“Well my husband told me that it’s haram to…” she starts in, causing a self-preserving mist to cover my ears as soon as she emitted “my husband.” It would sound like a hyperbole if I tried to estimate how many times I have heard sisters refer to their husbands as religious authorities. I mean their non-sheikh, Average Jamal husbands. Worse is how many times they were simply, flat out wrong. Her husband heard something from a brother who knew a guy who read a blog post about a video… and their telephone game ended with the opposite meaning of the ruling I had just recently read in supposedly the same fatwa. Yes, the same issue, the same sheikh – totally different interpretation of what he said! So what happened? Unlike the meticulous rulings and writings we have access to, when this information is casually handed about something vital is often lost. ‘Lost in Interpretation’ we can call it, but unfortunately we – my friend, her husband, the friend and the fatwa – were all speaking the same language.
A husband’s obligation to foster his wife’s religious education is one of the many things I liked about Islam before I converted. A husband’s holistic support – I wanted in on that! Across cultures and religions there are maxims such as “To educate a man is to educate an individual. To educate a woman is to educate a nation” and of course Islam confirms this with the recognition of the mother as primary and pivotal teachers for their children. But why then, with so much careful attention given to chains of narrations and our appreciation of the purity of the Qur’an, do we toss all that fiqh out the window when it comes to learning from the ones closest to us? “Well I trust my husband!” the sister snips at me when I ask if her husband provided her with some daleel (proof ).
The Prophet r said: “All of you are shepherds and all of you will be asked about your wards. The ruler is a shepherd and shall be asked about his wards. The man is a shepherd of his family and will be asked about his ward.” Bukhari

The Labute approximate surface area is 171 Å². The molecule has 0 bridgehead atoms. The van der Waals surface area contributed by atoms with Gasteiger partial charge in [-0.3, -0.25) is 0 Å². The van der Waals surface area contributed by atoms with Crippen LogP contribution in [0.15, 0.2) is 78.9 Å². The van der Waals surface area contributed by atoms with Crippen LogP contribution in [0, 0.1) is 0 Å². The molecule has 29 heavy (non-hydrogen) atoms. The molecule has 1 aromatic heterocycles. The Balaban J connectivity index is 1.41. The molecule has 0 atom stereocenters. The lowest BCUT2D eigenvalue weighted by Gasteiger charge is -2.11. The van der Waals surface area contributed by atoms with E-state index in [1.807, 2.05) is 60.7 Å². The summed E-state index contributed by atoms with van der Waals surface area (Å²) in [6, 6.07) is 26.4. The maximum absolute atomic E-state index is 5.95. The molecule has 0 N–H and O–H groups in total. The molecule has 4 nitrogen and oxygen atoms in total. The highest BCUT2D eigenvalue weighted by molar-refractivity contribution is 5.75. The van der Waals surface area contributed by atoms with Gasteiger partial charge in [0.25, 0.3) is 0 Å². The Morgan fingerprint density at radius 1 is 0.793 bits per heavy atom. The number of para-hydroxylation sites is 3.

This casualness that can exist between spouses is, well, no casual matter! It reminds me of the statistic that the majority of automobile accidents happen near your home, where you are most familiar with the surroundings and likely to let your guard down. Maybe, sis, you aren’t being slack about how you accept crucial knowledge from your “habibi” (baby). I’ll provide another excuse. And maybe this doesn’t even apply to you or your husband, but it may be useful to know one of the many ways that the good knowledge-sharing link can be broken. Studies have indicated that in the US 14% of all adults are functionally illiterate, meaning they can phonetically read, but do not critically understand what they are reading. The 2009 Human Development Report estimated that 20% of the US population lacked functional literacy, they estimated 21.8% of the population for the UK. Wherever you live and read, I caution you to watch your back, sisters – that brother or sister who always seems to have a book tucked under their arm could be that one out of five, if you or your husband aren’t…
Next time your hubby tells you that something is haram, or just orally relates anything new to you in our glorious religion try this: bat your eyes at him lovingly and breathlessly exclaim, “Oh my dear. That is so interesting. You must show me your sources, honey!” Then cuddle up with your husband over a book (or app), expand your knowledge and get your worship on!
Brooke Benoit is a wanna-be polymath who home-educates her six kids and enjoys regular mental sparrings with her husband and good friends. This article originally appeared in the August 2013 issue of SISTERS Magazine.
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